The answer to this question can be found in the fifth letter of Seneca to Lucilius. In the later part of the letter, Seneca reminds Lucilius of the pointlessness of hope. For the Stoics, hope is the opium of fear. A lot of our disappointment stems from hoping so much in the future and then we start to feel that things will not go in our way we start to panic and fear starts to engulf us that gets worse with time. Hope will lift us higher momentarily only to shake us along the way for the eventual fall.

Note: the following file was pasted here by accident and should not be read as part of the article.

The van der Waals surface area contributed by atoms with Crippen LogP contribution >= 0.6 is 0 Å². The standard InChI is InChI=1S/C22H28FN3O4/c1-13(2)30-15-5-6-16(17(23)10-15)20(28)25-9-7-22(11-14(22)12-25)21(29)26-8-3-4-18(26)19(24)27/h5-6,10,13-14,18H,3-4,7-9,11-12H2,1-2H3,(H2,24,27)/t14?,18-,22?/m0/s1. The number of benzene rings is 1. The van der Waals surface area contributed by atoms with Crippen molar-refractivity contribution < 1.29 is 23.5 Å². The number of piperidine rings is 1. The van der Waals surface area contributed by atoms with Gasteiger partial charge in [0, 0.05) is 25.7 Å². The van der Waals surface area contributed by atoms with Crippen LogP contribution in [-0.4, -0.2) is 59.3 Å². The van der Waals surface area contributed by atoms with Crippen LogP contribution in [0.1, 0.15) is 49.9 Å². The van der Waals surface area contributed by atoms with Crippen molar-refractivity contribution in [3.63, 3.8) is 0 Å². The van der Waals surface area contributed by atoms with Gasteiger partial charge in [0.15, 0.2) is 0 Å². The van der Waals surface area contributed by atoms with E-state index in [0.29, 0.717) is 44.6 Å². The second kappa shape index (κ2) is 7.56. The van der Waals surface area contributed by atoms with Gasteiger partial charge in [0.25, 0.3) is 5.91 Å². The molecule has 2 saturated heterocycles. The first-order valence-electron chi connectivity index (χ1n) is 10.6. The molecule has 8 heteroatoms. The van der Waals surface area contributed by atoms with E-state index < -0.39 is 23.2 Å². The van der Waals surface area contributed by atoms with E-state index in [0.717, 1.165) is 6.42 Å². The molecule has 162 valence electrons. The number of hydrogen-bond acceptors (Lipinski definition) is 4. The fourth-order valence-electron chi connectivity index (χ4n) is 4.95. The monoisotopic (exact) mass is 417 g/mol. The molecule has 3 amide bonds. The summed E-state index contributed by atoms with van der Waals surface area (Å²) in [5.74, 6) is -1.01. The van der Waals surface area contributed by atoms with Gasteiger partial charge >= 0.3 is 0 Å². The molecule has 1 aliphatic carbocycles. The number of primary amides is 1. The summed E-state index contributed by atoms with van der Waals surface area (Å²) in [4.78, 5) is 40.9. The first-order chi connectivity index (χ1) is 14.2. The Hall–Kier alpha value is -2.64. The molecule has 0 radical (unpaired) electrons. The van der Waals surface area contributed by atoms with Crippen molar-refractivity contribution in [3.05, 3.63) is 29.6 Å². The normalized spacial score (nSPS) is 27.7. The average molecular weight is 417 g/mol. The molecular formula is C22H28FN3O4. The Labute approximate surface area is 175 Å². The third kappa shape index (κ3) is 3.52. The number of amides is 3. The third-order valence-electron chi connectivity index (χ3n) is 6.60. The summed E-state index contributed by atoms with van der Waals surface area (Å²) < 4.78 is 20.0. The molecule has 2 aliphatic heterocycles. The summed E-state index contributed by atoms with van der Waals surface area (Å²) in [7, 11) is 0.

The Stoics believe that our fate has been pre-determined and so what’s the sense of clouding our thoughts about what the future holds for us. As Seneca beautifully puts it in the letter , “Cease to hope and you will cease to fear.” To make a point further he then writes a metaphor. “Though they do seem at variance, yet they are really united. Just as the same chain fastens the prisoner and the soldier who guards him, so hope and fear, dissimilar as they are, keep step together; fear follows hope.”